The author of the widely acclaimed novel Roots was born in Ithaca, New York on August 11, 1921, and reared in Henning, Tennessee. The oldest of three sons of a college professor father and a mother who taught grade school, Haley graduated from high school at fifteen and attended college for two years before enlisting in the United States Coast Guard as a messboy in 1939.
A voracious reader, Haley began writing short stories while working at sea, but it took eight years before small magazines began accepting some of his stories. By 1952, the Coast Guard had created a new rating for Haley, chief journalist, and he began handling United States Coast Guard public relations. In 1959, after 20 years of military service, he retired from the Coast Guard and launched a new career as a freelance writer. He eventually became an assignment writer for Reader's Digest and moved on to Playboy where he initiated the "Playboy Interviews" feature.
One of the personalities Haley interviewed was Malcolm X-- an interview that inspired Haley's first book, The Autobiography of Malcolm X (1965). Translated into eight languages, the book has sold more than 6 million copies. Pursuing the few slender clues of oral family history told him by his maternal grandmother in Tennessee, Haley spent the next 12 years traveling three continents tracking his maternal family back to a Mandingo youth, named Kunta Kinte, who was kidnaped into slavery from the small village of Juffure, in The Gambia, West Africa. During this period, he lectured extensively in the United States and in Great Britain on his discoveries about his family in Africa, and wrote many magazine articles on his research in the 1960s and the 1970s. He received several honorary doctor of letters degrees for his work.
The book Roots, excerpted in Reader's Digest in 1974 and heralded for several years, was finally published in the fall of 1976 with very wide publicity and reviews. In January 1977, ABC-TV produced a 12-hour series based on the book, which set records for the number of viewers. With cover stories, book reviews, and interviews with Haley in scores of magazines and many newspaper articles, the book became the number one national best-seller, sold in the millions, and was published as a paperback in 1977. Roots became a phenomenon. It was serialized in the New York Post and the Long Island Press. Instructional packages, lesson plans based on Roots and other books about Roots for schools were published along with records and tapes by Haley.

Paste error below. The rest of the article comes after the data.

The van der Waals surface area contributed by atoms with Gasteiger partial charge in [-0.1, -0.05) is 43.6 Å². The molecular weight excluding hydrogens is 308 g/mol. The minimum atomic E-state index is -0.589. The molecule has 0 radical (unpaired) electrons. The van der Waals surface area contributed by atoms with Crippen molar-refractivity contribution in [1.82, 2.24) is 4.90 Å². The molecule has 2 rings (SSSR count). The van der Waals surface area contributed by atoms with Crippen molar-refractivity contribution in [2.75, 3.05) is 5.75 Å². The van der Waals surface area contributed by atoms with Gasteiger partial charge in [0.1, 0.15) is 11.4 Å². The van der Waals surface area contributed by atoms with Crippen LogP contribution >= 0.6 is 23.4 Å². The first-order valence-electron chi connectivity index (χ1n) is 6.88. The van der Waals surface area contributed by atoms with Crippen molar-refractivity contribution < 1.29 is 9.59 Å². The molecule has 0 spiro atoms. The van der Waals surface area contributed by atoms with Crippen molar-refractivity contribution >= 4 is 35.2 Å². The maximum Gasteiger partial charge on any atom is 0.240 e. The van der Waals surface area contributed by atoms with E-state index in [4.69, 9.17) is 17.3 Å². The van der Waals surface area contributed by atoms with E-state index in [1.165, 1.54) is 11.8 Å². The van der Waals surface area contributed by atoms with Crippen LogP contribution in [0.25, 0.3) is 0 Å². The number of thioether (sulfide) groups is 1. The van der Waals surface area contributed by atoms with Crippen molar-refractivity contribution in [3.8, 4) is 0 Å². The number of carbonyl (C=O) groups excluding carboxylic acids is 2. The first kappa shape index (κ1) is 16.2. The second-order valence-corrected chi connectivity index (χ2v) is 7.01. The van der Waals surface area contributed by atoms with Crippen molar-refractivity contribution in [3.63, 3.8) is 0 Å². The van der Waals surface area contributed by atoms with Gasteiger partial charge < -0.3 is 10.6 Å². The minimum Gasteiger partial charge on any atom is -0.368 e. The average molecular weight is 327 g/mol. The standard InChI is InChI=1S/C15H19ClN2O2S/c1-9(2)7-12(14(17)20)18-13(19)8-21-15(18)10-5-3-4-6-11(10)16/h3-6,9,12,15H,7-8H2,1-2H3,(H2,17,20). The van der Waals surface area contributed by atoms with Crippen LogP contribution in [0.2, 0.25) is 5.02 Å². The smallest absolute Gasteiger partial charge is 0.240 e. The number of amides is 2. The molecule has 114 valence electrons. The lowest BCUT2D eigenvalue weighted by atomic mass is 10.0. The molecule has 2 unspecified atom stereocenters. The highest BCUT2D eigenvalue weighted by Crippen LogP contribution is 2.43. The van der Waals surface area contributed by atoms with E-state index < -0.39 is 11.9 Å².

Haley's book stimulated interest in Africa and in black genealogy. The United States Senate passed a resolution paying tribute to Haley and comparing Roots to Uncle Tom's Cabin by Harriet Beecher Stowe in the 1850s. The book received many awards, including the National Book Award for 1976 special citation of merit in history and a special Pulitzer Prize in 1976 for making an important contribution to the literature of slavery. Roots was not without its critics, however. A 1977 lawsuit brought by Margaret Walker charged that Roots plagiarized her novel Jubilee. Another author, Harold Courlander also filed a suit charging that Roots plagiarized his novel The African. Courlander received a settlement after several passages in Roots were found to be almost verbatim from The African. Haley claimed that researchers helping him had given him this material without citing the source.
Haley received the NAACP's Spingarn Medal in 1977. Four thousand deans and department heads of colleges and universities throughout the country in a survey conducted by Scholastic Magazine selected Haley as America's foremost achiever in the literature category. (Dr. Martin Luther King Jr.) was selected in the religious category.) The ABC-TV network presented another series, Roots: The Next Generation, in February 1979 (also written by Haley). Roots had sold almost five million copies by December 1978 and had been reprinted in 23 languages.
In 1988, Haley conducted a promotional tour for a novella titled A Different Kind of Christmas about slave escapes in the 1850s. He also promoted a drama, Roots: The Gift, a two-hour television program shown in December 1988. This story revolved around two principal characters from Roots who are involved in a slave break for freedom on Christmas Eve.
Alex Haley died February 10, 1992, of a heart attack.
African American Almanac, 7th ed., Gale, 1997.
Text from: www.gale.com - Black History Month - Biographies